The season was turning cold—freezing—when Chef Tim Veatch and his beloved companion, Jeriel Sydney, arrived at a rural farmhouse in Parma, Italy, in pursuit of pork.
They’d heard that the farmer who lived there would be breaking down two black Parma hogs for charcuterie, so they jumped at the opportunity to help slaughter, process, and cure the meat.
“It was November, and it started to snow. We were supposed to be in Sicily at that point, so we had no gear for cold weather,” Veatch said. “We ended up logging trees in a forest in Parma waiting for the moment we could butcher these pigs.”
Up until that point, the couple had been working at farms across Italy as part of the WWOOF (World Wide Opportunities on Organic Farms) program, which exchanges free room and board for farm labor.
How exactly did these two city dwellers end up on a four-month farming tour, with a detour into forestry?
Well, for one, a flooded Bay Area basement apartment, so “old, cold, and full of mold” it had become unlivable. Plus, Veatch had been slaving away in kitchens for years. Italy had provided an exhilarating experience so far. It felt good working outside in the fresh air; no BART cards. No smog or fog.
Now, the pair found themselves hunkered down for the winter, wearing wool socks and long underwear to keep out the biting cold. This time, “harvest” had nothing to do with pulling olives off trees in a scenic Tuscan orchard, making sheep’s milk cheese in Piedmont, or foraging for wild mushrooms.
It meant turning a live pig into food that would last till next winter.
This wasn’t exactly new for Veatch, who grew up in Sacramento hunting, ocean fishing, and barbecuing big, boisterous meals with his family and neighbors (one of those neighbors being his best friend and future Chef Gary Podesto at legendary farm-to-table Berkeley eatery Chez Panisse). Jeriel, who became Veatch’s wife a year later in 2015, has always been up for adventure.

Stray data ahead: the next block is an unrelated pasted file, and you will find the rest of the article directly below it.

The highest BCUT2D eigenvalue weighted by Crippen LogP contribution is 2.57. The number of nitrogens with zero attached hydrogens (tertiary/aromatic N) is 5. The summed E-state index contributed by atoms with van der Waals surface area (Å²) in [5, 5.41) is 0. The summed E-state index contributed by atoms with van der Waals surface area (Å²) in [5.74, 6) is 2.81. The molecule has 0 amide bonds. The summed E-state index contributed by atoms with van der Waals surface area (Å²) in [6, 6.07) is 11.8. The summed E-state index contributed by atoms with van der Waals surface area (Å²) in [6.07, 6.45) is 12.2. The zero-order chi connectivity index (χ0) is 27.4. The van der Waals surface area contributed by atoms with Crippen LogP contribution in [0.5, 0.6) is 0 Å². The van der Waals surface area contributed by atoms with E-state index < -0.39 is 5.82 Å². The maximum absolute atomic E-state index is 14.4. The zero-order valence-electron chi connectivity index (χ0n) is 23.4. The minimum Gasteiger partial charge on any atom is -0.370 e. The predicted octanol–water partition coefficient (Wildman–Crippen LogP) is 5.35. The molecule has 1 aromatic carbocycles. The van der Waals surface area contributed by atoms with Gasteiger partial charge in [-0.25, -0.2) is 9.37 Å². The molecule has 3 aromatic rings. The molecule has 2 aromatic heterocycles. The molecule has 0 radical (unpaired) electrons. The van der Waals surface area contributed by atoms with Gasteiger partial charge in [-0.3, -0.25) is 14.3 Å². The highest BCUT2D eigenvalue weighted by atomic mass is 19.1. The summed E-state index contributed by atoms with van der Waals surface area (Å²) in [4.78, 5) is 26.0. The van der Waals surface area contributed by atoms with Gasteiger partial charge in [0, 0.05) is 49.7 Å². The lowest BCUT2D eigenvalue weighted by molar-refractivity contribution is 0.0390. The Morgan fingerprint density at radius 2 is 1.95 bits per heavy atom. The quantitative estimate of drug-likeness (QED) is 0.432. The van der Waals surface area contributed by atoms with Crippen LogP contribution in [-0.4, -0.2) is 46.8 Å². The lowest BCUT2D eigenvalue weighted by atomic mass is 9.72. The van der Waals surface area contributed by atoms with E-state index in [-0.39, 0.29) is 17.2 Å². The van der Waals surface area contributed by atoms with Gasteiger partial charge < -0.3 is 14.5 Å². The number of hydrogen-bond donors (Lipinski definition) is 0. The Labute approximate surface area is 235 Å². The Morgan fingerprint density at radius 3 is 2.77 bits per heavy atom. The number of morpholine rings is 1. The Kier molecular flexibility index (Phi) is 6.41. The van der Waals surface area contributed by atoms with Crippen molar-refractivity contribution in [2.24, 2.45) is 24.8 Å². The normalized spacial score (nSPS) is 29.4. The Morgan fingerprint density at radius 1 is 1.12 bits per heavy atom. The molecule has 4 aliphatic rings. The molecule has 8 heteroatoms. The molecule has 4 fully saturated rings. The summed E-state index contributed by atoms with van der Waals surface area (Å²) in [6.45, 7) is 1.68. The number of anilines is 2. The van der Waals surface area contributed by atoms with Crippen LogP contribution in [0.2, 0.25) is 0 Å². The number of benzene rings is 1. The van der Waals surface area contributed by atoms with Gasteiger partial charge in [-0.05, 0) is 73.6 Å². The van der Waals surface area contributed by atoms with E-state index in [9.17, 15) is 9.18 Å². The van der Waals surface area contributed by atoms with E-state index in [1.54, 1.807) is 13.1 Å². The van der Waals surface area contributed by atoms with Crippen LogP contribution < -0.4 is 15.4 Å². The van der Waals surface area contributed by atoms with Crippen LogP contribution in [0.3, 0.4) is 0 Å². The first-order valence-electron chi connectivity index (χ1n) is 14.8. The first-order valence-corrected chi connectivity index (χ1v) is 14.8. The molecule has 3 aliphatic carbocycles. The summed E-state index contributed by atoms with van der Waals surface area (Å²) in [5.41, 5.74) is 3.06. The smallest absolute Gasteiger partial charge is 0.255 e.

“She blew out the hog’s intestines with a straw, so she went for it,” Veatch said during a recent chat at his newest gig at Thomas Hill Organics in Paso Robles. Jeriel used the excess fat to make lye—which eventually led to her current business, Fable Soap Co. For Veatch, the experience provided further proof of what he already knew to be true: healthy, happy, sustainably sourced ingredients need little to no fussing with. In other words: Let nature do the work and try not to muck up the flavors in the process.
Veatch remembers sitting down with a farmer and two, truffle-hunting poodles (yes, poodles).
“The first thing he did was boil potatoes and eggs and shave white truffles over the top of it and slap it down in front of us to eat. It was the best food we ate on the entire trip,” Veatch said. “When you get out of the tourist realm and stay at peoples’ houses and enjoy the daily food, you get this totally different perspective.”
I caught Veatch on an exciting day: He’d just gotten his hands on a whole, locally sourced PC Cattle Co. beef loin that had been alive about a day before. While he busied himself slicing into the well-marbled meat, I marveled at the deep, sultry red wine color—a sign of the animal’s grass diet and rich flavor.